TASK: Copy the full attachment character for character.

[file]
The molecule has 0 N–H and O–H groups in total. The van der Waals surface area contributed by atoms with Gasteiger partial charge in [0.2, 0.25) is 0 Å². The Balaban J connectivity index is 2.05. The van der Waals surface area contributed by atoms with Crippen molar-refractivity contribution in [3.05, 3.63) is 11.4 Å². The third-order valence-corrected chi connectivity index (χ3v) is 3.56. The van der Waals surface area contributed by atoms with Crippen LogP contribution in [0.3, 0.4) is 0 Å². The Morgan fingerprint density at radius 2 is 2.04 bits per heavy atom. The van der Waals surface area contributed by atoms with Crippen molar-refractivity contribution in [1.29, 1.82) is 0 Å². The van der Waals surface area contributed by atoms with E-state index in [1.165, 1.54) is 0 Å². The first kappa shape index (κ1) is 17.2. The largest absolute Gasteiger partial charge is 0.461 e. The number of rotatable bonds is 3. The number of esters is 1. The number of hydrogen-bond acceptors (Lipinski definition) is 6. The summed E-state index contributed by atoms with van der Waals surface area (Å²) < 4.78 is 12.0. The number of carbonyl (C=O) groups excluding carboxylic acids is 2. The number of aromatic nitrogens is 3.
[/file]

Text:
The molecule has 0 N–H and O–H groups in total. The van der Waals surface area contributed by atoms with Gasteiger partial charge in [0.2, 0.25) is 0 Å². The Balaban J connectivity index is 2.05. The van der Waals surface area contributed by atoms with Crippen molar-refractivity contribution in [3.05, 3.63) is 11.4 Å². The third-order valence-corrected chi connectivity index (χ3v) is 3.56. The van der Waals surface area contributed by atoms with Crippen LogP contribution in [0.3, 0.4) is 0 Å². The Morgan fingerprint density at radius 2 is 2.04 bits per heavy atom. The van der Waals surface area contributed by atoms with Crippen molar-refractivity contribution in [1.29, 1.82) is 0 Å². The van der Waals surface area contributed by atoms with E-state index in [1.165, 1.54) is 0 Å². The first kappa shape index (κ1) is 17.2. The largest absolute Gasteiger partial charge is 0.461 e. The number of rotatable bonds is 3. The number of esters is 1. The number of hydrogen-bond acceptors (Lipinski definition) is 6. The summed E-state index contributed by atoms with van der Waals surface area (Å²) < 4.78 is 12.0. The number of carbonyl (C=O) groups excluding carboxylic acids is 2. The number of aromatic nitrogens is 3.